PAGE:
Travel 2018-02-20T13:18:16+00:00


There’s always someplace to go…

Tohono Chul’s trips are some of the most rewarding ways you can spend just a day or an entire week in the Southwest. Always modestly priced, our Travel “Ed-ventures” are perfect for anyone who is simply curious about our region or looking for an adventure that will reward mind and body alike. Take a look at what we’re offering!

Death Valley: Geology, Ghost Towns and Glam!

March 4 – 9 | $2395 per person / double occupancy members ($500 single supplement)

$2395 per person / double occupancy members ($500 single supplement)

Many of us who remember the 1950s, remember Ronald Reagan hosting “Death Valley Days,” a TV western sponsored by 20-Mule Team Borax. That’s what we knew of Death Valley then — desolate vistas, unrelenting heat and borax. Well, prepare to be surprised by the beauty of this amazing out-of-the-way National Park filled with incredible history, geologic mystery and, fingers-crossed, wildflowers! Our personal guides are renowned, southwestern geologist Bob Scarborough and native plant guru, landscape designer and artist, Greg Corman.

Some of the high, and low, points of our travels include the Valley panorama from mile-high Dante’s View down to Badwater Basin, the lowest point in North America at 282’ below sea level; long-abandoned borax works and the ghost towns of Rhyolite and Leadfield; the twists and curves of Titus Canyon, the shifting dunes of Mesquite Flats and, of course, Ubehebe Crater!

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Tucson Walkabout: El Presidio Historic District

Tuesday, March 20 | 7pm | Ed. Ctr. #1 – pre-trip talk
Wednesday, March 21 | 9:30am-2:30pm
$89 Members | $110 general public

Local historian and preservationist, Ken Scoville is passionate about Tucson and its past. Whenever development threatens the Old Pueblo, Scoville is there to argue for the streets, the buildings and the history that cannot speak for themselves. What better guide to take us on a walking tour of Tucson’s history? We begin with an introductory presentation at 7pm on the evening of Tuesday, March 20 that serves to peel back the layers of culture, architectural styles and citizen’s attitudes and reveal why Tucson is the city it is today. Then on Wednesday morning we’re off to discover the architectural traditions that have evolved throughout Tucson’s development. Meet the pioneer families that established homes along the Camino Real and marvel at the homes of the elite built along today’s Main Avenue. “History is all about trying to understand humans,” Scoville says, “and El Presidio is my living lesson.” Cost includes transportation to and from the Presidio Museum, our starting point; guide services, information packet and lunch at Café a la C’arte in the historic Stevens House next door to the Tucson Museum of Art.


A Pair and One-of-a-Kind: Artists’ Studio Tour

Tuesday, March 27 | 9am-6pm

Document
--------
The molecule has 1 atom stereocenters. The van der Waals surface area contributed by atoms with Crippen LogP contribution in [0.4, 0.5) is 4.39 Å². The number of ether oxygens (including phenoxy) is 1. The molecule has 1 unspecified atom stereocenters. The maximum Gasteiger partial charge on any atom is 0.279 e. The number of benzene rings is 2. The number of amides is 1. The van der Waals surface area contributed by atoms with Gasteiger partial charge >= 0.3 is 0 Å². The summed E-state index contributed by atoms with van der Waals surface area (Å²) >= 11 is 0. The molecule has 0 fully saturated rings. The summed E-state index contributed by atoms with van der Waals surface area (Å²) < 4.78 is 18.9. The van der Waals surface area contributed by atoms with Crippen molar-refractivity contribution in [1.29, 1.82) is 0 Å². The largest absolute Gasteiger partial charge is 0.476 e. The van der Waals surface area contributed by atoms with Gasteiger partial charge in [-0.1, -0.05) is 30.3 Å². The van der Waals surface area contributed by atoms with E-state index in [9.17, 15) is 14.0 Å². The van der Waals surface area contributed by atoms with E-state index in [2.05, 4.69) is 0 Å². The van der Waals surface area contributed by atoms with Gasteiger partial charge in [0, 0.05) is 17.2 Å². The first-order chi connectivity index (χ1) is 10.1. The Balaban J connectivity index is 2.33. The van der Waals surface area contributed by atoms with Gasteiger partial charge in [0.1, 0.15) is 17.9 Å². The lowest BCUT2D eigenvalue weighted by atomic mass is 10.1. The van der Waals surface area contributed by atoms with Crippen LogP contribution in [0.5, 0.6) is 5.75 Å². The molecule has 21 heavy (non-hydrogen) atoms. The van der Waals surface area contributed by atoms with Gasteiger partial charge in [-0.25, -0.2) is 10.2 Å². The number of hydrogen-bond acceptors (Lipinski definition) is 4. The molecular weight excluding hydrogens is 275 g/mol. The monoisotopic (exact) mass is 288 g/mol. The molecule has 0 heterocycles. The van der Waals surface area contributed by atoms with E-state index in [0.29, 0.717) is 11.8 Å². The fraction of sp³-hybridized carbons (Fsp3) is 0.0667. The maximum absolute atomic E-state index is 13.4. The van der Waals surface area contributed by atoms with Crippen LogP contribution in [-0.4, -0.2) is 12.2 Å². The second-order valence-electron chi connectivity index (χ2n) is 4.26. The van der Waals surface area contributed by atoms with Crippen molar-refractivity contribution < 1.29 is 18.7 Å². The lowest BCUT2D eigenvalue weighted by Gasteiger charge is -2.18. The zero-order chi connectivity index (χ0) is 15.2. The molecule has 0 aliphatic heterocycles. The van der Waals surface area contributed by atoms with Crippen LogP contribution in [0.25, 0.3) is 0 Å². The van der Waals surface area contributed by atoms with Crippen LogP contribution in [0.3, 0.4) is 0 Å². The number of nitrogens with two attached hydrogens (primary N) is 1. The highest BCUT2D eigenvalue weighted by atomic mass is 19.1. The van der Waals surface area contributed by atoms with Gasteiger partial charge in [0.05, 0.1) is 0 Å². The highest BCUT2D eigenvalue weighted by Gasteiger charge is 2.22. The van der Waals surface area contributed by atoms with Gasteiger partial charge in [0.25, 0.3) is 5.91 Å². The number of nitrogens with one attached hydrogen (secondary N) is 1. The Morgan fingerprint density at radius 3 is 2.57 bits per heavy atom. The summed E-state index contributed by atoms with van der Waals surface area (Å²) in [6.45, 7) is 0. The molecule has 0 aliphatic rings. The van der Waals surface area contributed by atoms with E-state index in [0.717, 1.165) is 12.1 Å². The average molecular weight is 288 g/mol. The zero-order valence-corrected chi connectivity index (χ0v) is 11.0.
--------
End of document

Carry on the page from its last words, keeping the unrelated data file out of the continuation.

$115 members | $135 general public

We couldn’t let the year end without another artistic outing, this time to visit a pair of expressive painters and to meet an artist who defies definition.

Professor Emeritus of Painting and Drawing at the University of Arizona, Barbara Rogers believes making something beautiful is a necessity. “… every person, every culture beautifies in its own way; even in the most modest settings, people look for ways to bring beauty to their surroundings, to create a sanctuary.” Sometimes exaggerated, sometimes simplified, the recurring botanical motifs in her paintings are inspired by the plants in her own Tucson garden. With works in public and private collections up and down the west coast, Rogers sees herself as an explorer, speaking with paint, color, form and space each time she begins a work, waiting to discover what will emerge.

A founding member of the Dinnerware Artists’ Cooperative, Jim Waid has lived and worked in Tucson for over 40 years. Often categorized as a landscape painter, references to abstract expressionism and Victorian botanicals can be seen in his work. Time spent in the desert and his backyard garden has made him a keen observer of the natural world and the features of the Arizona landscape. Waid uses a variety of techniques in bold colors, dabbing, throwing and even scraping through the layers to achieve the effect he wants, inviting viewers to “step right in” and experience his “enactments of the world around me.”

Our final stop of the day will be to the studio of Royce Davenport for whom “ART is a ‘Weapon of Mass Liberation.’” Once the art director for the Tucson Weekly, Davenport puts his heart, soul and wry wit into the creative folk art pieces he fabricates in his studio at Rancho Milagrito in Vail. Juxtaposing odd, often “found” materials like sardine tins, costume jewelry and car parts with devil’s claw and saguaro ribs, Davenport strives to elevate the common, hoping that in the finished work the oddments all add up to more than the sum of their parts. He even goes so far in his recycling of “the things that people took time to make” to recycling their adapted uses, as in a table that doubles as an altar at the weddings he officiates. Once again hosted by our Exhibits staff, James Schaub and Karen Hayes, cost includes transportation and lunch at funky Saguaro Corners, a Tucson tradition since 1956.


Considering Congress Street

Tuesday, April 3 | 7pm | Ed. Ctr. #1 – pre-trip talk
Wednesday, April 4 | 9:30am-2:30pm
$89 members | $110 general public